|Publication number||US4078135 A|
|Application number||US 05/688,239|
|Publication date||7 Mar 1978|
|Filing date||20 May 1976|
|Priority date||23 Apr 1976|
|Also published as||DE2617829A1, DE2617829C2|
|Publication number||05688239, 688239, US 4078135 A, US 4078135A, US-A-4078135, US4078135 A, US4078135A|
|Inventors||Reinhard Sulzbach, Jurgen Kuhls, Herbert Fitz|
|Original Assignee||Hoechst Aktiengesellschaft|
|Export Citation||BiBTeX, EndNote, RefMan|
|Patent Citations (1), Referenced by (34), Classifications (7)|
|External Links: USPTO, USPTO Assignment, Espacenet|
Copending application, Ser. No. 688,234 filed concurrently herewith (on May 20, 1976) provides a process for polymerizing tetrafluoroethylene by the suspension method in the presence of the usual catalysts and optionally buffer substances, precipitating agents and small amounts of emulsifiers and heavy metal salts, which comprises polymerizing the tetrafluoroethylene in the presence of from 0.0004 to 0.0029 mol %, calculated on the monomer used, of a perfluorinated ether of the formula
in which Rf represents a perfluoralkyl radical having from 1 to 10 carbon atoms, or of the formula ##STR1## in which n is zero to 4, or of a mixture of the said perfluorinated ethers as modification agent.
The present invention relates to a process for the manufacture of polymers of tetrafluoroethylene having improved processing properties by suspension polymerization.
Polytetrafluoroethylene produced in suspension according to the processes of the state of the art has a high tendency to crack formation which cannot be overcome even by fine grinding. It is, therefore, desirable to provide an improved tetrafluoroethylene polymer which, when processed into sintered blocks and other thick-walled objects, is completely or substantially free from the tendency to crack formation without the other properties, especially those which are important to the manufacture of sliced sheets, being affected.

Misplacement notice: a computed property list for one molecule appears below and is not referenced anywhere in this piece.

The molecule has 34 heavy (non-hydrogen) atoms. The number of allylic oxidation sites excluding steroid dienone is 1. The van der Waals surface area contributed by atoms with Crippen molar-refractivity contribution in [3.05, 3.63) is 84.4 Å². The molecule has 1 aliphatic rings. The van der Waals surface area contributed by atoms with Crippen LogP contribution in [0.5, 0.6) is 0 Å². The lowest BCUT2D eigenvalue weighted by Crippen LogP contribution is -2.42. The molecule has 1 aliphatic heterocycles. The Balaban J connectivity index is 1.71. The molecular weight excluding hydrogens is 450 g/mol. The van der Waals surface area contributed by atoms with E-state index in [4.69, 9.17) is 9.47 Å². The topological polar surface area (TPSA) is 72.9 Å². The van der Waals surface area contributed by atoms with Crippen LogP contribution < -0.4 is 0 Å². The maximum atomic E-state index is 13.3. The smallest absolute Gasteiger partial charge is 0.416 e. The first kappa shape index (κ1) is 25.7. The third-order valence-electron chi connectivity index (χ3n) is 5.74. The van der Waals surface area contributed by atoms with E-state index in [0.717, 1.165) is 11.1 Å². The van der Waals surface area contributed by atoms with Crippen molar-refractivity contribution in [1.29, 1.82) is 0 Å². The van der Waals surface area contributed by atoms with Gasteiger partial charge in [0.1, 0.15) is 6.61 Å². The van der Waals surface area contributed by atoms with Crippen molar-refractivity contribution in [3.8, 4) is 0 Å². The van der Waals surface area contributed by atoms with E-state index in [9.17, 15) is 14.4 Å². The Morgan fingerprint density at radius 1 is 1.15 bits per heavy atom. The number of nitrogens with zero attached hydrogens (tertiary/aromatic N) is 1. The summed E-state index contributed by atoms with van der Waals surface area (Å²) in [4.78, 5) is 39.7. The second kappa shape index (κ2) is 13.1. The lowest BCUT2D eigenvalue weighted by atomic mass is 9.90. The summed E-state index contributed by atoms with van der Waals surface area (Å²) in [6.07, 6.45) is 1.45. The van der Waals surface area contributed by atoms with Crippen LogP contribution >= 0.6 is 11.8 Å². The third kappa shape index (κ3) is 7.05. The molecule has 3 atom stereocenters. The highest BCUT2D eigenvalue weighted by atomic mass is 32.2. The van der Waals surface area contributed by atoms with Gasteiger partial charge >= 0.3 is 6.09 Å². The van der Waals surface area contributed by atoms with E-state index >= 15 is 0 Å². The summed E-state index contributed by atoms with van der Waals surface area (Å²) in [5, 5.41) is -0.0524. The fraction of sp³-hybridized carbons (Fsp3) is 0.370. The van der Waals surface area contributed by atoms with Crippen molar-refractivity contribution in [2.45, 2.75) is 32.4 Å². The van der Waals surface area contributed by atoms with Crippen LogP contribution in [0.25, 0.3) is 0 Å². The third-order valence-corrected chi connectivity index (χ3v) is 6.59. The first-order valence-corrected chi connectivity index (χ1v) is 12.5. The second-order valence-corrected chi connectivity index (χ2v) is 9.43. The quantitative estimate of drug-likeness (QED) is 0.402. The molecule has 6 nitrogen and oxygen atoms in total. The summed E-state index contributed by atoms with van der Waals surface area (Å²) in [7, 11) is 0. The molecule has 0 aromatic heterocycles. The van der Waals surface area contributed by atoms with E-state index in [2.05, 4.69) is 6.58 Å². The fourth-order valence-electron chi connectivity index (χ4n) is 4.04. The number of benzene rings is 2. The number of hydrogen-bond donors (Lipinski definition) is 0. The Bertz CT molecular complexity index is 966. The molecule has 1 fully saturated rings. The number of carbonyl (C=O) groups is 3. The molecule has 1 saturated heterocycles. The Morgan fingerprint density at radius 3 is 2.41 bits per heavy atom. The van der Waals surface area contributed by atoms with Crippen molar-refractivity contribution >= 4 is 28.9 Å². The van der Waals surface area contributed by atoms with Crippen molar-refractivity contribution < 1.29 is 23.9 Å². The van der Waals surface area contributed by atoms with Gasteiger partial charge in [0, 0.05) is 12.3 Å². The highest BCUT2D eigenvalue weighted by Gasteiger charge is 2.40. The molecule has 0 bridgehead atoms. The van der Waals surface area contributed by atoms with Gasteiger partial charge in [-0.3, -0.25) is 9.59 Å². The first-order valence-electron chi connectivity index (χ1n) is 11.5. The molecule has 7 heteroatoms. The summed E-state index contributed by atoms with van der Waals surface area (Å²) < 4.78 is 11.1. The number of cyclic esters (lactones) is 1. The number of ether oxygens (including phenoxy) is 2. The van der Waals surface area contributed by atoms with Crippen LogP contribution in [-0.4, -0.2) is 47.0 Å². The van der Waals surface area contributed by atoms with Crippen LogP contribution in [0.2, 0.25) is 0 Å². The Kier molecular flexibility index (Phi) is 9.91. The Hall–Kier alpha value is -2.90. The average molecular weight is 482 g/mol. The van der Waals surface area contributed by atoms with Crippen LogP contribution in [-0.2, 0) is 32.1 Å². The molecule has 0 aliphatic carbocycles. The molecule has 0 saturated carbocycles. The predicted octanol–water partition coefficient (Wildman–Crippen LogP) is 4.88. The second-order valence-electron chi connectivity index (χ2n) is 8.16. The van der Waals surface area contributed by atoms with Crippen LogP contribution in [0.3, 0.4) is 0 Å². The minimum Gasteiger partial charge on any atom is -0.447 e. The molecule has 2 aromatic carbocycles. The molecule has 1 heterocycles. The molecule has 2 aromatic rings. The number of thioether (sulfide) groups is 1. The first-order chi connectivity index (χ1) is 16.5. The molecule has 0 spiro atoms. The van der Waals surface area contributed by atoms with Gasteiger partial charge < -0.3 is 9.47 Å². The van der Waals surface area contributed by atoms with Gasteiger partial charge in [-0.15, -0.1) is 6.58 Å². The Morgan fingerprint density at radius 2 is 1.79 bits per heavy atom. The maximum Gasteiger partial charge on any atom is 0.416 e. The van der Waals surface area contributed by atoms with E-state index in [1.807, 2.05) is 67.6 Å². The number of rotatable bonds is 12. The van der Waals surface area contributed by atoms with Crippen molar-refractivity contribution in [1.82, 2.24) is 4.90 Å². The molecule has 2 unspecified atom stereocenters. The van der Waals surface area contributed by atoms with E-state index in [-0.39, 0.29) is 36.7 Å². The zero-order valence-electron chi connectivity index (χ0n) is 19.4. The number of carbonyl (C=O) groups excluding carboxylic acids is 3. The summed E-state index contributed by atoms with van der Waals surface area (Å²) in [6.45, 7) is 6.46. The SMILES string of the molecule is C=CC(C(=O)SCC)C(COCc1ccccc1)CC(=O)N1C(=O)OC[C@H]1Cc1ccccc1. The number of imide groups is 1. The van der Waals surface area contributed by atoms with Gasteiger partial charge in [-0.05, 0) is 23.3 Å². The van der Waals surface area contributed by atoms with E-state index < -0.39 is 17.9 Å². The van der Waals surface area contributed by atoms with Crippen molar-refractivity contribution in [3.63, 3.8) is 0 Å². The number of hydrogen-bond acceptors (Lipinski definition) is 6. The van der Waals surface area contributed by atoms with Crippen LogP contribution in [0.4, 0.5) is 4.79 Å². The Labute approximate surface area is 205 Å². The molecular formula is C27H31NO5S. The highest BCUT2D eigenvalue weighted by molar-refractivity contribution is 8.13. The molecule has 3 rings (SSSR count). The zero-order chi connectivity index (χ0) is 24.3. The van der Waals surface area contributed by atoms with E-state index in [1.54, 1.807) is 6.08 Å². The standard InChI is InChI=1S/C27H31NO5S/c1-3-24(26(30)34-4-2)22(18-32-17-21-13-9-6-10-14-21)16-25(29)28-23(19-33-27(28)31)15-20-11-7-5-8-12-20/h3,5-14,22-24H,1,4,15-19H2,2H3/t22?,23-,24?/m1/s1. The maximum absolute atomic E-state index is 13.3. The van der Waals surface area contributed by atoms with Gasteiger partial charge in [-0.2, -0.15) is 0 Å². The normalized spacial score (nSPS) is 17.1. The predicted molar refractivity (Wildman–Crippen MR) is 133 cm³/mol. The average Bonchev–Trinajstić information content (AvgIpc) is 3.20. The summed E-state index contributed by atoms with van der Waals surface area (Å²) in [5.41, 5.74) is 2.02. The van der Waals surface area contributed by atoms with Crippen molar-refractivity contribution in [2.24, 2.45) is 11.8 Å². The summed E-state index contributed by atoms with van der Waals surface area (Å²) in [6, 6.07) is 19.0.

It is the object of the present invention to provide a process for polymerizing tetrafluoroethylene by the suspension method in the presence of the usual catalysts and optionally buffer substances, precipitating agents and small amounts of emulsifiers and heavy metal salts, which comprises polymerizing the tetrafluoroethylene in the presence of from 0.004 to 0.0029 mol %, calculated on the monomer used, of a perfluorinated ether of the formula I ##STR2## in which n is 1 to 4, or a mixture of such perfluorinated ethers with different values for n as modification agent.
The amount of perfluorinated vinyl ether of formula (I) in which n is 1 to 4, preferably 1 or 2 to be used as modification agent should be in the range of from 0.0004 to 0.0029, preferably 0.001 to 0.0025, and more preferably 0.001 to 0.0020 mol %, calculated on the tetrafluoroethylene used.
Perfluorinated vinyl ethers of the formula (I) can be prepared according to German Patent 1,263,749 by thermolysis of a compound of the formula ##STR3## in which n is 1 to 4 and Y represents --COF or --COOMe (Me being a monovalent metal, preferably an alkali metal). These derivatives of perfluorinated ether-carboxylic acids can be prepared by oligomerization of hexafluoropropene oxide, for example, as described in British Pat. Nos. 928,315 and 1,033,574.